UW Honors Program Now Has Home of Its Own
When Duncan Harris made a phone call to ask for help unloading furniture for the new University of Wyoming Honors Program home, more than a dozen students showed up within 10 minutes.
“They wanted to get a sneak peek,” says Harris, the program’s director.
The students’ eagerness to assist is understandable. Students in UW’s Honors Program had anticipated the move into the home as they watched construction progress on the facility that is known simply as the “Red House,” a residential home that was built around 1909 for the Rev. Arnold G.H. Bode, who served as the pastor at Laramie’s St. Matthew’s Episcopal Church. When Ivinson Memorial Hospital was constructed across the street in 1916, the house was rented as a dormitory for nurses -- a purpose it served until around 1950.
But the students weren’t overly interested in the building’s fascinating history, or that its unique Colonial Revival style was designed by the prolific architect Wilbur Hitchcock. They were just happy to have a place to call home.
“I was truly amazed when I first saw the new home,” says Stephanie Strasbaugh, a sophomore psychology major from Fort Collins, Colo. “I had walked by the outside a few times and was already impressed. But when I finally got a chance to go in and use the facilities, it was really something else. I think the home has an old-fashioned kind of charm to it and makes for a great study space.”
“It’s adorable,” says Jenny Voltmer of Torrington, a pre-pharmacy sophomore who minors in theatre. “It really feels like a home -- and such a nice one at that.”
Stan DeVore, a physiology major from Casper, agrees.
“We don’t call it a facility or a building; we call it a home,” he says. “And that’s what it is -- a place where we can feel comfortable in our surroundings as if it were our own home, which brings us together as a family.”
That feeling of community is one of the major advantages offered by the Red House, Harris says. Unlike the program’s previous home in Merica Hall (one of the oldest buildings on campus that houses a bulletin room for agricultural publications and programs such as the UW Facilities Planning office), the Red House provides a homey atmosphere for students and visitors alike.
“We meet with prospective students at least five times a week and, often times, host their parents and other family members,” Harris says. “The living room provides such a nice place for them. The Red House is bolstering our recruiting efforts.”
It offers other advantages, too. For the first time, all of the Honors Program faculty members are in one place, providing the students much easier access to them. There’s a well-equipped classroom, a computer room and even a kitchen with a microwave oven, a large refrigerator and plenty of space to host catered events.
The students agree the Red House makes the Honors Program experience even more enjoyable and beneficial.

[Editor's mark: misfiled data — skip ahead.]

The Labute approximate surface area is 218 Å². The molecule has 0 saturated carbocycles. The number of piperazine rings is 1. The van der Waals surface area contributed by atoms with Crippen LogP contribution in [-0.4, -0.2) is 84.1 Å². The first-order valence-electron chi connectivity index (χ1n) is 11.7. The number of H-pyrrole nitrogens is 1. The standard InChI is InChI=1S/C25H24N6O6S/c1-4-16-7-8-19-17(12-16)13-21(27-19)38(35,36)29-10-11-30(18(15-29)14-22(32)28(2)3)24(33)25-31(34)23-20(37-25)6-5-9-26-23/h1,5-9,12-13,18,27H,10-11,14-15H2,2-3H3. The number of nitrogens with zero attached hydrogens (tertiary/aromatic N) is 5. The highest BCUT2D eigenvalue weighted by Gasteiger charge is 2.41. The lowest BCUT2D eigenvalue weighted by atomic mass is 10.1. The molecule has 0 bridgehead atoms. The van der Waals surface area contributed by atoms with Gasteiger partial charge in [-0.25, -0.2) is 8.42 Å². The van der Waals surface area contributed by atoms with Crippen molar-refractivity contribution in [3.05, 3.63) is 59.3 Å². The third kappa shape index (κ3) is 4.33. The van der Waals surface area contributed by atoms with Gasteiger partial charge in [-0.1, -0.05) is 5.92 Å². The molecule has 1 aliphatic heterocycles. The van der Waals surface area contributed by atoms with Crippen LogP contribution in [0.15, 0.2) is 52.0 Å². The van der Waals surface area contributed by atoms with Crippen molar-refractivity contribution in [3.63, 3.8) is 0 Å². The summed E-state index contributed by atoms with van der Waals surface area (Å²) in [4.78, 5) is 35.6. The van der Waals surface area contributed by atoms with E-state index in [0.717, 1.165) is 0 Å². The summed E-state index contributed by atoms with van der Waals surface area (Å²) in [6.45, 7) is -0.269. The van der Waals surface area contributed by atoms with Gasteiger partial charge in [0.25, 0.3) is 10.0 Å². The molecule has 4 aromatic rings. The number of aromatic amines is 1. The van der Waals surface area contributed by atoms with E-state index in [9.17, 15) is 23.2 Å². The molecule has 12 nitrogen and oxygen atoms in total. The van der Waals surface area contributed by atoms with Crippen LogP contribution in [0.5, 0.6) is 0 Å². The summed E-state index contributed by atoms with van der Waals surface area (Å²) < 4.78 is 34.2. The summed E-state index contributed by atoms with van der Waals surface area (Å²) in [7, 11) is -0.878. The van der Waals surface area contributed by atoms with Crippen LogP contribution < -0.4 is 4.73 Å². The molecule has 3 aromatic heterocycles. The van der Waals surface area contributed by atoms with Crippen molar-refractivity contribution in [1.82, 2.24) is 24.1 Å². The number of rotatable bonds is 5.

“I love the community that comes out of the program. I live in the Honors House (a residential home for Honors Program students). I couldn’t ask for a better place to live during the semester,” DeVore says. “The benefits of the program are great -- priority registration, the wide variety of classes that can strike anyone as interesting; and how close we can work with the professors, Duncan and Cass (Cassidy Bolin, the program’s office associate).”
Voltmer echoes DeVore’s praise, noting, “Every class offers the opportunity to meet new friends and see old ones. The professors are fantastic and really passionate about what they teach, and the small class sizes give a unique opportunity for in-depth discussion.”
Factbox: UW Honors Program
In the classroom, Honors Program students enroll in two honors classes during their freshman year and one course each subsequent year. Courses are taught by some of UW’s top professors who are known for promoting class debate and intellectual discussions.
The honors experience culminates in an independent senior research project that gives students an opportunity to work closely with faculty members in their chosen field.
Students in the Honors Program have priority registration privileges, ensuring they will be able to take the courses they want.
The Wyoming Honors Organization gives students a voice that helps determine the program's direction and sponsors many social and cultural activities each year.
The UW Honors House opened in 2006 in a thoroughly renovated facility. It was originally built in the early 1940s as a home for the Kappa Sigma fraternity. Many of the original features of the house were retained, including a beamed, 2.5-story great room and a paneled dining room/meeting room. The modern building shows off energy-efficient windows, a full modern kitchen, new stairways, an elevator and new bathrooms throughout the house.
Honors students may choose to live among their peers in two special honors floors in the UW residence halls, which provide a setting that invites a diversity of thought, opinion and culture; and where residents respect each other’s desire to study.
Stan DeVore of Casper, right, prepares to study in the UW Honors Program Red House, while Jennifer Voltmer of Torrington, left, and Abigail Ward of Monument, Colo., relax on the sofa in the living room. (UW Photo)